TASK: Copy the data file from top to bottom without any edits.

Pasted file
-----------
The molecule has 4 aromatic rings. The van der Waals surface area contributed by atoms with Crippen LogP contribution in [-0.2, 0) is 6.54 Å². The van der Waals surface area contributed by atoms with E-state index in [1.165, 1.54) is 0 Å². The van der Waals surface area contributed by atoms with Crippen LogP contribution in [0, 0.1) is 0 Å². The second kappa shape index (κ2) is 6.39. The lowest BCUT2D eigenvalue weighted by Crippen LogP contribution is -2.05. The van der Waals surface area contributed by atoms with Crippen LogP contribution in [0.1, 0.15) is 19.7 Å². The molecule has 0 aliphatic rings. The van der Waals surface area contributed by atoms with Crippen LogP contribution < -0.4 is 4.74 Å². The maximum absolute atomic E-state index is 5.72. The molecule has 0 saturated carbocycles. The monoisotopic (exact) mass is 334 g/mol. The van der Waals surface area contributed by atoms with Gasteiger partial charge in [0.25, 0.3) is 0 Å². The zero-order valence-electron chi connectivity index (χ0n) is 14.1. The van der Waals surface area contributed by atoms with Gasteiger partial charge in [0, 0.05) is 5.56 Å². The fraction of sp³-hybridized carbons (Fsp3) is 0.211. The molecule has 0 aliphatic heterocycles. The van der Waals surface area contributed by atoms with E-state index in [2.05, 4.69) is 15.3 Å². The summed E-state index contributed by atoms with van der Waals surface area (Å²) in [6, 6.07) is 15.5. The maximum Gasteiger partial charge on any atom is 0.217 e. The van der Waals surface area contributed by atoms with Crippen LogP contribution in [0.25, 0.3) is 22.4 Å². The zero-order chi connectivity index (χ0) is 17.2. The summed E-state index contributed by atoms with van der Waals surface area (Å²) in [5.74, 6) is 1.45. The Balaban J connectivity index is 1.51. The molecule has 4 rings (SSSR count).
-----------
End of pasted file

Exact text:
The molecule has 4 aromatic rings. The van der Waals surface area contributed by atoms with Crippen LogP contribution in [-0.2, 0) is 6.54 Å². The van der Waals surface area contributed by atoms with E-state index in [1.165, 1.54) is 0 Å². The van der Waals surface area contributed by atoms with Crippen LogP contribution in [0, 0.1) is 0 Å². The second kappa shape index (κ2) is 6.39. The lowest BCUT2D eigenvalue weighted by Crippen LogP contribution is -2.05. The van der Waals surface area contributed by atoms with Crippen LogP contribution in [0.1, 0.15) is 19.7 Å². The molecule has 0 aliphatic rings. The van der Waals surface area contributed by atoms with Crippen LogP contribution < -0.4 is 4.74 Å². The maximum absolute atomic E-state index is 5.72. The molecule has 0 saturated carbocycles. The monoisotopic (exact) mass is 334 g/mol. The van der Waals surface area contributed by atoms with Gasteiger partial charge in [0.25, 0.3) is 0 Å². The zero-order valence-electron chi connectivity index (χ0n) is 14.1. The van der Waals surface area contributed by atoms with Gasteiger partial charge in [0, 0.05) is 5.56 Å². The fraction of sp³-hybridized carbons (Fsp3) is 0.211. The molecule has 0 aliphatic heterocycles. The van der Waals surface area contributed by atoms with E-state index in [2.05, 4.69) is 15.3 Å². The summed E-state index contributed by atoms with van der Waals surface area (Å²) in [6, 6.07) is 15.5. The maximum Gasteiger partial charge on any atom is 0.217 e. The van der Waals surface area contributed by atoms with Crippen LogP contribution in [0.25, 0.3) is 22.4 Å². The zero-order chi connectivity index (χ0) is 17.2. The summed E-state index contributed by atoms with van der Waals surface area (Å²) in [5.74, 6) is 1.45. The Balaban J connectivity index is 1.51. The molecule has 4 rings (SSSR count).